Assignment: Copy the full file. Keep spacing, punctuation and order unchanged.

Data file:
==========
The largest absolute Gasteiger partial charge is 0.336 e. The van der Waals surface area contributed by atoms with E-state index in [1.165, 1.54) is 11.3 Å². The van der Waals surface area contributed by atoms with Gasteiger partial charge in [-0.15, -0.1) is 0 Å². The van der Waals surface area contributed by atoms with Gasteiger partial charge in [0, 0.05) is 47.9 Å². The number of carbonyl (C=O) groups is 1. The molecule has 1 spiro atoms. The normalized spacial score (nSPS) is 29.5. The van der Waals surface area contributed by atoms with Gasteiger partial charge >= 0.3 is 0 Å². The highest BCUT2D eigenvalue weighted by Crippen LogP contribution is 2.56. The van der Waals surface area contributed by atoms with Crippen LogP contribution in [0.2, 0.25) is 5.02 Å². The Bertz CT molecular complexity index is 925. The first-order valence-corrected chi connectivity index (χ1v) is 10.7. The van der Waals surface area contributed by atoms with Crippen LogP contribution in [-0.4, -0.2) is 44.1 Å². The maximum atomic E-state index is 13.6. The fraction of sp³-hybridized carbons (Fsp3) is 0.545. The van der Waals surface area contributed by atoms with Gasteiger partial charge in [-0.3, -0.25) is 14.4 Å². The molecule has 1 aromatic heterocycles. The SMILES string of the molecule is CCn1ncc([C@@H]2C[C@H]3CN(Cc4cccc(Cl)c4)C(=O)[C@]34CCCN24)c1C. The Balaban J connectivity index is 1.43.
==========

The largest absolute Gasteiger partial charge is 0.336 e. The van der Waals surface area contributed by atoms with E-state index in [1.165, 1.54) is 11.3 Å². The van der Waals surface area contributed by atoms with Gasteiger partial charge in [-0.15, -0.1) is 0 Å². The van der Waals surface area contributed by atoms with Gasteiger partial charge in [0, 0.05) is 47.9 Å². The number of carbonyl (C=O) groups is 1. The molecule has 1 spiro atoms. The normalized spacial score (nSPS) is 29.5. The van der Waals surface area contributed by atoms with Gasteiger partial charge >= 0.3 is 0 Å². The highest BCUT2D eigenvalue weighted by Crippen LogP contribution is 2.56. The van der Waals surface area contributed by atoms with Crippen LogP contribution in [0.2, 0.25) is 5.02 Å². The Bertz CT molecular complexity index is 925. The first-order valence-corrected chi connectivity index (χ1v) is 10.7. The van der Waals surface area contributed by atoms with Crippen LogP contribution in [-0.4, -0.2) is 44.1 Å². The maximum atomic E-state index is 13.6. The fraction of sp³-hybridized carbons (Fsp3) is 0.545. The van der Waals surface area contributed by atoms with Gasteiger partial charge in [-0.3, -0.25) is 14.4 Å². The molecule has 1 aromatic heterocycles. The SMILES string of the molecule is CCn1ncc([C@@H]2C[C@H]3CN(Cc4cccc(Cl)c4)C(=O)[C@]34CCCN24)c1C. The Balaban J connectivity index is 1.43.